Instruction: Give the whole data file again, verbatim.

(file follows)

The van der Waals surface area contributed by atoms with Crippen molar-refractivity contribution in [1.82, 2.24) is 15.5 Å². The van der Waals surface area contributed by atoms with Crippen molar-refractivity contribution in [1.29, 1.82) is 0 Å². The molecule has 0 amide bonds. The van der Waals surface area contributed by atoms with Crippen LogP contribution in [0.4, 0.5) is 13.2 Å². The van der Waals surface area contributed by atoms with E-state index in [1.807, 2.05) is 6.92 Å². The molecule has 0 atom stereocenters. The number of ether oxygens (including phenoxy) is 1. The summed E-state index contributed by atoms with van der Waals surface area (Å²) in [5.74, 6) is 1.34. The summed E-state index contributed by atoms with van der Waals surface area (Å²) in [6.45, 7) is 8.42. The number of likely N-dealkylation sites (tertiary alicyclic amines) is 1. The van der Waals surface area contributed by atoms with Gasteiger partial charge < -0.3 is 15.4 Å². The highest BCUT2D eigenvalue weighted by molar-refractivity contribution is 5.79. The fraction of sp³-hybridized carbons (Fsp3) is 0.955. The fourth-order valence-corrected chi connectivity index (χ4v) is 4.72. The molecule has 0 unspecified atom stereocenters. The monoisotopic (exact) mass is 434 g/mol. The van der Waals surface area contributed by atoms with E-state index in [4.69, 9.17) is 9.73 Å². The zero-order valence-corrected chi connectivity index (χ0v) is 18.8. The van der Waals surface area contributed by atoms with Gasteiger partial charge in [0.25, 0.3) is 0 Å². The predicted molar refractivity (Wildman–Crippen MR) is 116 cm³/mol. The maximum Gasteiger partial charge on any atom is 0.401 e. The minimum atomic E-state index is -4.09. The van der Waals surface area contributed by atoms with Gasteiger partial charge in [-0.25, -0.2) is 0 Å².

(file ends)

The van der Waals surface area contributed by atoms with Crippen molar-refractivity contribution in [1.82, 2.24) is 15.5 Å². The van der Waals surface area contributed by atoms with Crippen molar-refractivity contribution in [1.29, 1.82) is 0 Å². The molecule has 0 amide bonds. The van der Waals surface area contributed by atoms with Crippen LogP contribution in [0.4, 0.5) is 13.2 Å². The van der Waals surface area contributed by atoms with E-state index in [1.807, 2.05) is 6.92 Å². The molecule has 0 atom stereocenters. The number of ether oxygens (including phenoxy) is 1. The summed E-state index contributed by atoms with van der Waals surface area (Å²) in [5.74, 6) is 1.34. The summed E-state index contributed by atoms with van der Waals surface area (Å²) in [6.45, 7) is 8.42. The number of likely N-dealkylation sites (tertiary alicyclic amines) is 1. The van der Waals surface area contributed by atoms with Gasteiger partial charge < -0.3 is 15.4 Å². The highest BCUT2D eigenvalue weighted by molar-refractivity contribution is 5.79. The fraction of sp³-hybridized carbons (Fsp3) is 0.955. The fourth-order valence-corrected chi connectivity index (χ4v) is 4.72. The molecule has 0 unspecified atom stereocenters. The monoisotopic (exact) mass is 434 g/mol. The van der Waals surface area contributed by atoms with E-state index in [4.69, 9.17) is 9.73 Å². The zero-order valence-corrected chi connectivity index (χ0v) is 18.8. The van der Waals surface area contributed by atoms with Gasteiger partial charge in [0.25, 0.3) is 0 Å². The predicted molar refractivity (Wildman–Crippen MR) is 116 cm³/mol. The maximum Gasteiger partial charge on any atom is 0.401 e. The minimum atomic E-state index is -4.09. The van der Waals surface area contributed by atoms with Gasteiger partial charge in [-0.25, -0.2) is 0 Å².